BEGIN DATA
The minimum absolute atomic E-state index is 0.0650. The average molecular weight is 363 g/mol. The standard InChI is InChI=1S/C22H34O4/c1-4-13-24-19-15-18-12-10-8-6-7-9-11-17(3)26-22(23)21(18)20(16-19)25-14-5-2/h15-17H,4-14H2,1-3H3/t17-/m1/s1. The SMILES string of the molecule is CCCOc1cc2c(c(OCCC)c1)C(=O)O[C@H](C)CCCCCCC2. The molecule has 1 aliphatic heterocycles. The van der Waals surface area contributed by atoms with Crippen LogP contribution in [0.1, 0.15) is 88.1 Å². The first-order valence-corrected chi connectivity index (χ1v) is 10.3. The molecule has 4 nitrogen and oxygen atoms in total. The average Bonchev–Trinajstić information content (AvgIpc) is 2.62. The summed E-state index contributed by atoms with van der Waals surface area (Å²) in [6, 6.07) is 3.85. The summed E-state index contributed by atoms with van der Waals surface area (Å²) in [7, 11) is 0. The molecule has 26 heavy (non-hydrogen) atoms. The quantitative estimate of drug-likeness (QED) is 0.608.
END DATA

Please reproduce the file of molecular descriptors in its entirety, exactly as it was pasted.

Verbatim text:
The minimum absolute atomic E-state index is 0.0650. The average molecular weight is 363 g/mol. The standard InChI is InChI=1S/C22H34O4/c1-4-13-24-19-15-18-12-10-8-6-7-9-11-17(3)26-22(23)21(18)20(16-19)25-14-5-2/h15-17H,4-14H2,1-3H3/t17-/m1/s1. The SMILES string of the molecule is CCCOc1cc2c(c(OCCC)c1)C(=O)O[C@H](C)CCCCCCC2. The molecule has 1 aliphatic heterocycles. The van der Waals surface area contributed by atoms with Crippen LogP contribution in [0.1, 0.15) is 88.1 Å². The first-order valence-corrected chi connectivity index (χ1v) is 10.3. The molecule has 4 nitrogen and oxygen atoms in total. The average Bonchev–Trinajstić information content (AvgIpc) is 2.62. The summed E-state index contributed by atoms with van der Waals surface area (Å²) in [6, 6.07) is 3.85. The summed E-state index contributed by atoms with van der Waals surface area (Å²) in [7, 11) is 0. The molecule has 26 heavy (non-hydrogen) atoms. The quantitative estimate of drug-likeness (QED) is 0.608.